H/T Immigration Prof San Francisco juvenile probation officials are trying to protect the rights of young immigrants, but ICE representatives argue that the city’s sanctuary should not allow a criminal to evade the law.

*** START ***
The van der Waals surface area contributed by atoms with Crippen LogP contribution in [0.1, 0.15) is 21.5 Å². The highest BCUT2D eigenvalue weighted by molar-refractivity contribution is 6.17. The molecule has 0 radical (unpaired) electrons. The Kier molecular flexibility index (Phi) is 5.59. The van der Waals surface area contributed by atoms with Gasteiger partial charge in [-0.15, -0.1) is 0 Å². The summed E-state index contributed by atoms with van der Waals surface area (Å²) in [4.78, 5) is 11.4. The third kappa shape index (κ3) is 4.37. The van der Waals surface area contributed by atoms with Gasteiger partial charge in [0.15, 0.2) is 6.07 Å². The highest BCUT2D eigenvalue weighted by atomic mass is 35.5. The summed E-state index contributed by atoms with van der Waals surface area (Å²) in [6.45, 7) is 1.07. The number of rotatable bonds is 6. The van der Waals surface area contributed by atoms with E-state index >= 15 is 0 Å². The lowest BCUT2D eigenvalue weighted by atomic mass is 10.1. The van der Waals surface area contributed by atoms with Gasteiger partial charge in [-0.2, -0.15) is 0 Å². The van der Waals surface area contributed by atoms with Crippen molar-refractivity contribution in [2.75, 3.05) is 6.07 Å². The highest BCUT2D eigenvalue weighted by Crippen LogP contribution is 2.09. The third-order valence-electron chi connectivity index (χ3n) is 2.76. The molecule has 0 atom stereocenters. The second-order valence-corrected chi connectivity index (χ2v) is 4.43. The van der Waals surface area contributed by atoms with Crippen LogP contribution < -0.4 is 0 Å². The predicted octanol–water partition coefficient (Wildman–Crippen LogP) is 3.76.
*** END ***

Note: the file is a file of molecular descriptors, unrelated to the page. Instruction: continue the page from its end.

San Francisco juvenile probation officials – citing the city’s immigrant sanctuary status – are protecting Honduran youths caught dealing crack cocaine from possible federal deportation and have given some offenders a city-paid flight home with carte blanche to return. The city’s practices recently prompted a federal criminal investigation into whether San Francisco has been systematically circumventing U.S. immigration law, according to officials with knowledge of the matter. City officials say they are trying to balance their obligations under federal and state law with local court orders and San Francisco’s policies aimed at protecting the rights of the young immigrants, who they say are often victims of exploitation. Federal authorities counter that drug kingpins are indeed exploiting the immigrants, but that the city’s stance allows them to get away with "gaming the system." San Francisco juvenile authorities have been grappling for several years with an influx of young Honduran immigrants dealing crack in the Mission District and Tenderloin. Those who are arrested routinely say they are minors, but police suspect that many are actually adults, living communally in Oakland and other cities at the behest of drug traffickers who claim to be their relatives. Nonetheless, city authorities have typically accepted the suspects’ stories and handled the cases in Juvenile Court, where proceedings are often shielded from public scrutiny. Click here for the rest of the story.